Donation of Securities FAQ’s
- Why should I donate stock rather than cash?
- Because you can donate more money that way. If you sold the stock and then donated the cash, you would likely first have to pay a 15% or 20% tax on any long-term capital gains that the sale generated, depending on your tax bracket.
- Can I donate stock from an IRA or 401k?
- While you can make donations from an IRA or 401k, it works in a different manner than donating stock from an Individual, Joint, TOD, or Trust account. Stock or mutual fund donations help people donate securities with capital gains and IRA’s and 401k’s don’t track and tax capital gains in the same manner.
- Do I pay taxes on capital gains?
- By donating stock directly to the church you do not need to pay taxes on any capital gains the stock or mutual fund may have.
- Can I claim a deduction for donating stock?
- Tax rules and options vary from person to person depending on various financial factors. In general, donating stock would be a tax deduction if you claim itemized deductions. It is a good idea to check with your tax professional in regards to the deductibility of a stock or mutual fund donation.
- Is it difficult to donate stock to the Church?
- With the use of our donation form, donating securities to the church is easy. If you need any assistance with filling out the form please contact your Financial Advisor or Sloan Financial Solutions for help.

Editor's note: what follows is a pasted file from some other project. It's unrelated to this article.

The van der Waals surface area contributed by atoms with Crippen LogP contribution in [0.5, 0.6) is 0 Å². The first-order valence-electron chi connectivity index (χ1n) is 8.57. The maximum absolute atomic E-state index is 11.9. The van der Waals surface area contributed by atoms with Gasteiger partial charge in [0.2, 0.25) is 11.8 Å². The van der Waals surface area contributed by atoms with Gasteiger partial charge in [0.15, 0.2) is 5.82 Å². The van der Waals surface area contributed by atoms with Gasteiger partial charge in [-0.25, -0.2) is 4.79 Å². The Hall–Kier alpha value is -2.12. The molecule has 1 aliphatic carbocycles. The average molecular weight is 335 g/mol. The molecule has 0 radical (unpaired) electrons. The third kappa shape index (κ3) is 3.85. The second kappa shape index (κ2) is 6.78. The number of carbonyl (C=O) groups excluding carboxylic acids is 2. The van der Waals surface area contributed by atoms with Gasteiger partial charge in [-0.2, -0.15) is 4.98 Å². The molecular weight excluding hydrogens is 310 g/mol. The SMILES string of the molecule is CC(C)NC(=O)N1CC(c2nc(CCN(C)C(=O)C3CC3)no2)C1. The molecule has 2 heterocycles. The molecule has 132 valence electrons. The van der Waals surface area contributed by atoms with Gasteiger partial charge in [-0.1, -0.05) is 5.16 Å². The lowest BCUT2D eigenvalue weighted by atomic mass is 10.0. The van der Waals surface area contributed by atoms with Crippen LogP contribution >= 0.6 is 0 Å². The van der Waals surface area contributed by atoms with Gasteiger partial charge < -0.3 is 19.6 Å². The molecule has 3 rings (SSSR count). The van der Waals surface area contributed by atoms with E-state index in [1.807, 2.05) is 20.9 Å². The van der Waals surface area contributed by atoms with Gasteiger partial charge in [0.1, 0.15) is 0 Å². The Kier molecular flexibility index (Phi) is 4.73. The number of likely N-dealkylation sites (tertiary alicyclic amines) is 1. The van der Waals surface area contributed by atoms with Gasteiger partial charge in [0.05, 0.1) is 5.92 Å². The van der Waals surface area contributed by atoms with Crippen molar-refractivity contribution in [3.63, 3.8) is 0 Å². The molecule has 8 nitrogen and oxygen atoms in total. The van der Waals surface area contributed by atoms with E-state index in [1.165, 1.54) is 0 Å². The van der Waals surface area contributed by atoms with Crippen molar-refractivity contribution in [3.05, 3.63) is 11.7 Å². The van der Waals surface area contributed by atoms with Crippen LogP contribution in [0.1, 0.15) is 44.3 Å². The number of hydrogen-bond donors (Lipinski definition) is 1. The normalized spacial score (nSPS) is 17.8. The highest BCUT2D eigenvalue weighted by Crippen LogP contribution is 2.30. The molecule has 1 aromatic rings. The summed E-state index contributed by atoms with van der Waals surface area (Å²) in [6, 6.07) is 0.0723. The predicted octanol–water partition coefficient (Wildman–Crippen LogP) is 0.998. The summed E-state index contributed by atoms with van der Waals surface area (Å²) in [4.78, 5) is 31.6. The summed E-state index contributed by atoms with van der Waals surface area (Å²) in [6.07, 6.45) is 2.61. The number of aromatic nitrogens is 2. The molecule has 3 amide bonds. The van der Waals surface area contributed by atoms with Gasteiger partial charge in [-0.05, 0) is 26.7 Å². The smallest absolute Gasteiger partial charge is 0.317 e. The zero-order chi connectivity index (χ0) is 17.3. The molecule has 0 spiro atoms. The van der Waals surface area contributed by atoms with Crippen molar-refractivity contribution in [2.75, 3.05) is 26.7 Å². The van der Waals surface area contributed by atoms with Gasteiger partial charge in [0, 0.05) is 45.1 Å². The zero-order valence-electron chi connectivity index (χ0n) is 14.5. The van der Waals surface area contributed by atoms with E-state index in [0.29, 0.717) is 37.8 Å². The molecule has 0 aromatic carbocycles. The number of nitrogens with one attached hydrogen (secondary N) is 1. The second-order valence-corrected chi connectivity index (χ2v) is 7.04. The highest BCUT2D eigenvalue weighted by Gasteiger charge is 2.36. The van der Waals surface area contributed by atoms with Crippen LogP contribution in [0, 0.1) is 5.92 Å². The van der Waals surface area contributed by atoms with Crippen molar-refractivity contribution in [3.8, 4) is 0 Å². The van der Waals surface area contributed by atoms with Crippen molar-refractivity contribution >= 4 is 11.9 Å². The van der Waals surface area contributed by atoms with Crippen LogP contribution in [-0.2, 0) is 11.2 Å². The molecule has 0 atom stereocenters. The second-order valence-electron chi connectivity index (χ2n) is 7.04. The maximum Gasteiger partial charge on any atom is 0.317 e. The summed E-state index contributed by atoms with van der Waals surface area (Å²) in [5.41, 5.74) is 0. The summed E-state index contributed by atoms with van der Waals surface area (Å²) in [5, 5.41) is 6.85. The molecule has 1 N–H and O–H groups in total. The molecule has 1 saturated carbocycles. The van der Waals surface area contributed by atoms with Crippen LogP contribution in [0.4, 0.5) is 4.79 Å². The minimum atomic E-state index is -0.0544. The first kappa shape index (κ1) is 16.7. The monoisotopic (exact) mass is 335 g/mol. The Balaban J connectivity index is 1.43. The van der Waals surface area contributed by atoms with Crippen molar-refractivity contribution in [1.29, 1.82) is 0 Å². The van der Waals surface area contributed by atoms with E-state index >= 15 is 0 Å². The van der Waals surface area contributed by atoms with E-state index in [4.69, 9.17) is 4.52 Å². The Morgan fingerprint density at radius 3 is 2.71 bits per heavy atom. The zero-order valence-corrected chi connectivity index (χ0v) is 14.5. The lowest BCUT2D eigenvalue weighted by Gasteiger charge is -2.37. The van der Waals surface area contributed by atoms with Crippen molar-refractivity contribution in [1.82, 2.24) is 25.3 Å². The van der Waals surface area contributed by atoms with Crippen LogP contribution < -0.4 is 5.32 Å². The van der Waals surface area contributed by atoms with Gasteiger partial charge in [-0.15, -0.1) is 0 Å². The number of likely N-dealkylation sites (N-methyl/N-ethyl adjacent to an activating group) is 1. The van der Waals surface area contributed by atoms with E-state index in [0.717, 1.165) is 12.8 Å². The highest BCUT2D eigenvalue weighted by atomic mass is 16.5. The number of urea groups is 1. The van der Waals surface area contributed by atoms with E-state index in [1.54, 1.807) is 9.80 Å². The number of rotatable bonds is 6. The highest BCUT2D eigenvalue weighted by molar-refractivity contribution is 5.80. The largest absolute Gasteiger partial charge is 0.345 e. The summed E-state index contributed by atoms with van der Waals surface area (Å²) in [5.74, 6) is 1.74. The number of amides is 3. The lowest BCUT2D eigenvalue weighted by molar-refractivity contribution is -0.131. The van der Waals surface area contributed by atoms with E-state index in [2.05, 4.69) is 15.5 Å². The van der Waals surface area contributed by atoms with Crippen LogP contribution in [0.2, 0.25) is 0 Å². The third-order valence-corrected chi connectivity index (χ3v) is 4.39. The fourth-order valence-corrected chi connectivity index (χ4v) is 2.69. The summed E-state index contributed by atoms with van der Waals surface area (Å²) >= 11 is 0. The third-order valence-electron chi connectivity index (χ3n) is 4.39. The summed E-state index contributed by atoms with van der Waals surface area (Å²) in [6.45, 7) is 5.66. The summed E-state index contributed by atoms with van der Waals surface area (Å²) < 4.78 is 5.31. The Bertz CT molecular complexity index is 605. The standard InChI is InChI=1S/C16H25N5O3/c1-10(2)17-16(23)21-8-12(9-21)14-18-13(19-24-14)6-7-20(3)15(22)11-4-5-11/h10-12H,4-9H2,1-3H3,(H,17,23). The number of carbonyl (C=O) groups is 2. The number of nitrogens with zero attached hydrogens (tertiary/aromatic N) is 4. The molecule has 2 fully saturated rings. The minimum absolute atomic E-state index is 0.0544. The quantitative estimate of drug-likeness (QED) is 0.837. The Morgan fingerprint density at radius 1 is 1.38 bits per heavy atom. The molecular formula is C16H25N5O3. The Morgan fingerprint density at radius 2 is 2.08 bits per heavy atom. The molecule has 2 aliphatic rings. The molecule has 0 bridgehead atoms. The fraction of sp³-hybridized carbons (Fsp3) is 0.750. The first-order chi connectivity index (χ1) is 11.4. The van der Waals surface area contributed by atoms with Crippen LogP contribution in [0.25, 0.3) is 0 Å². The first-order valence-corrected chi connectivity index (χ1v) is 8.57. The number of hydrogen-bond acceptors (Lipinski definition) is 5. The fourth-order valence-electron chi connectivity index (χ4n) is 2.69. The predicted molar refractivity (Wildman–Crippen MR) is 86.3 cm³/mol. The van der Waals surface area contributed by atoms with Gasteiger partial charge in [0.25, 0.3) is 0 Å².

- Is a stock donation right for me?
- Always check with your tax professional before engaging in any donation or transaction. They will be able to help provide personalized advice for you.
- Who do I return the completed form to?
- Give the original form to your broker or financial advisor to process the donation. Send a copy of the form to firstname.lastname@example.org Attn: Trust Fund Committee.
- Who should I contact with questions?
- Your tax professional is a good person to contact with any tax related questions. For filling out the form contact your broker, financial advisor, or Sloan Financial Solutions (715-418-2044).
Example of Tax Savings on Donated Stock
Let’s say you bought 100 shares of XYZ Corp. two years ago at $20 per share, for a $2,000 cost basis (100 x $20 = $2,000). If XYZ now trades at $50 per share, the fair market value of your 100 shares has risen to $5,000 (100 x $50 = $5,000).
If you were to sell those shares in order to donate the after-tax proceeds to the church, you would owe $600 in federal taxes under the top long-term capital gains tax rate of 20%: (5,000 - 2,000) X 0.2 = 600. That would permit a donation of $4,400 (5,000 - 600).
Donating the stock instead would net the charity its full $5,000 value. It would also entitle you to claim a $5,000 itemized deduction, within certain limits.